Leeds College of Art runner up in Guardian University Awards 2017

30 March 2017

We are pleased to announce that Leeds College of Art and the School of Earth and Environment (University of Leeds) are runners up in the Guardian University Awards 2017 for Digital Innovation.

Students on courses with a Geology element can use the tool developed by the Virtual Landscapes team at the University of Leeds and Leeds College of Art to help them to prepare for field work. Annabeth Robinson, Senior Lecturer BA (Hons) Animation and Research Technology Cluster Leader, led the project on behalf of Leeds College of Art.

The tool enables students to explore a virtual landscape as they would a real one, interacting to collect real-time data, determine location, and map regional geology. This means that time can be used more profitably when they are out in the field. It can also be used by students who cannot undertake fieldwork due to illness or injury, enabling the same skills and processes to be taught in a manner not previously possible.

The project was developed through a collaborative opportunity between Leeds College of Art and the School of Earth and Environment, forming an interdisciplinary bridge between Arts and STEM disciplines.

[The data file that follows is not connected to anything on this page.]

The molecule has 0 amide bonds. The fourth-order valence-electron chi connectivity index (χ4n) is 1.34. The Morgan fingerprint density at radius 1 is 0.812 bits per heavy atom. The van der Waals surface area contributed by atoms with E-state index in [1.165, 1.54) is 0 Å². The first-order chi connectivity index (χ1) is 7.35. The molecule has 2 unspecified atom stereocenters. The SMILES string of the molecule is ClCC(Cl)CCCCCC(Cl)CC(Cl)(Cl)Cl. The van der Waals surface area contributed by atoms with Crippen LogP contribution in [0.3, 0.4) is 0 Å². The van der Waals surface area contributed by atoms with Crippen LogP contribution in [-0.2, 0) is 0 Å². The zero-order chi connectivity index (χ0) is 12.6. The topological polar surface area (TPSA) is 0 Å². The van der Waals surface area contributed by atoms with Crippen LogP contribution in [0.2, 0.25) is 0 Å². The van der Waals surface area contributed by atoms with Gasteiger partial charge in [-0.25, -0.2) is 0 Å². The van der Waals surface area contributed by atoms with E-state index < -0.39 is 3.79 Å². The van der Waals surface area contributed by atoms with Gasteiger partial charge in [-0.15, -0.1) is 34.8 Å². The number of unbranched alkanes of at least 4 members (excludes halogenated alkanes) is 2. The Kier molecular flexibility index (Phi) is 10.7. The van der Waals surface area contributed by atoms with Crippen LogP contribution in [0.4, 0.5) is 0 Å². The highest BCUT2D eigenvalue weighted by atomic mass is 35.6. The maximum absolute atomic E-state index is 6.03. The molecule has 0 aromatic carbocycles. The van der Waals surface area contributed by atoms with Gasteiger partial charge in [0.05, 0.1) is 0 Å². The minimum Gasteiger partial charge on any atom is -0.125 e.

Professor Randall Whittaker, Director of Studies at Leeds College of Art, said:

“We were delighted to be shortlisted for Digital Innovation at the Guardian University Awards 2017; an important recognition of the innovative work carried out by our staff and students. This collaborative project demonstrates the benefits of using creative and digital skills to address real-world problems and deliver engaging digital solutions.”

Dr Jacqui Houghton, from the School of Earth and Environment at the University of Leeds, is director of the Virtual Landscapes project.She said:

“This is a fantastic example of team working, using experts from different disciplines and institutions to find a solution to a problem we had been grappling with for some time. Virtual Landscapes was developed from a pencil and paper exercise into a tool that has revolutionised the way that students learn about geology.” 

The tool has been so successful that it is being evaluated by other UK Universities, including Keele, Durham, and Liverpool, and used in universities in the USA, South Africa and Guyana.

Find out more about all the award winners and runners up HERE